The Claimant Has a Mental Condition or Disability
Another exemption is if the affected person has a mental disease or disability and the at-fault party acted with criminal intent or fraudulently. Persons with mental illness are regarded as a vulnerable population. As a result, they are subject to various standards, such as the fact that they might be incompetent to bring a claim. If the claimant has this condition during the wrongful death but undergoes treatment to become competent in court, the timeframe is extended, and they might then bring legal action.
A Public Entity is At-fault
As previously mentioned, associations, government entities, or individuals can cause wrongful death. Examples of when a public agency is responsible for a wrongful death claim include:
A car accident with a government-owned motor vehicle
Hazardous road conditions
If a government employee or entity caused your loved one's death, it is essential to note the difference in the statute of limitations. Time is of the essence when it comes to claims involving the government, whether state, local, or federal. Under California Government Code Section 911.2, you should file your claim within one hundred and eighty days or six (6) months from when the victim died.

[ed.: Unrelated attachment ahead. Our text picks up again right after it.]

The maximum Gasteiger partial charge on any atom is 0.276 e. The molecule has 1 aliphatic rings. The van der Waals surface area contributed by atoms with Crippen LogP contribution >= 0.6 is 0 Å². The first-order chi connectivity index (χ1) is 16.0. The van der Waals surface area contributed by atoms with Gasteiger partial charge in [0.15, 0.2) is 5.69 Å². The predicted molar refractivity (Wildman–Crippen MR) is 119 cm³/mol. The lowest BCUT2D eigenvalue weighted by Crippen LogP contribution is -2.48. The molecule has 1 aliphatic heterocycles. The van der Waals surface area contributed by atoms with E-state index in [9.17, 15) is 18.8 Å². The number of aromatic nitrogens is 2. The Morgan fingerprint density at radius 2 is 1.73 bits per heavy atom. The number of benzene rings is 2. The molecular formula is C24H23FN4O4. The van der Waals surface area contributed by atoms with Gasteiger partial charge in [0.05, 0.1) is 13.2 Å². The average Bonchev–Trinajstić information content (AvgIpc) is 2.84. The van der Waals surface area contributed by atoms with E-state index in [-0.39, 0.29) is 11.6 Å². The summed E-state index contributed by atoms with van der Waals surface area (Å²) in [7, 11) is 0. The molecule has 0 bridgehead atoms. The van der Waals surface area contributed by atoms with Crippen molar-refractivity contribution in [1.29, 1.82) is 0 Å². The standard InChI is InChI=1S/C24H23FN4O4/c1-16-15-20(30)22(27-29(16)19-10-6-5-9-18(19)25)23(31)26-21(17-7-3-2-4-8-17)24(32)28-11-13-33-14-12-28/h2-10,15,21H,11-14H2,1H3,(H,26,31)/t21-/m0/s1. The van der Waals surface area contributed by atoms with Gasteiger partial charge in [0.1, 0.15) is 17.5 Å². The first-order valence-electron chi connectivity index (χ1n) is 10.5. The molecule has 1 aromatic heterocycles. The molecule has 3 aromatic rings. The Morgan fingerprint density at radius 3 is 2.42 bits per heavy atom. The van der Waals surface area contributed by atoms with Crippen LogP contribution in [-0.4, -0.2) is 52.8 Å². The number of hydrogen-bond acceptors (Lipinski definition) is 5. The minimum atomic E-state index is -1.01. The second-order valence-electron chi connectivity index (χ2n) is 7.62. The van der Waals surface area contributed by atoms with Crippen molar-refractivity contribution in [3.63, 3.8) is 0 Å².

To bring your case, you should use a claim form from the responsible government authority. Once the case is brought, the agency will accept your claim and compensate you or reject the claim. If the case is denied, you should bring a lawsuit, and you'll also have a time limit.
Claims involving the government are complicated and could be navigated if you engage an experienced and knowledgeable attorney.
A Minor Child is Taking Legal Action For their Parent's Demise
There is a unique timeframe when a minor child is bringing legal action for their parent's death. In this case, the minor should file a wrongful death suit within two (2) years from their eighteenth birthday.
Assume a person dies immediately in a car accident. Their twelve-year-old son survives the individual. In this case, the son doesn't have to sue for the parent's death before turning fourteen. Instead, he has until he is twenty to file his claim.
Why You Should Hire a Competent Lawyer Before the Statute of Limitations Expires
Most people hate making decisions on whether to engage an attorney or file a wrongful death case and see the statute of limitations as giving them time to make the stressful choices later. However, because you've time doesn't mean you should file a lawsuit or hire your lawyer when the timeframe is about to pass.
Here are ways that hiring a lawyer late could result in challenges in your claim: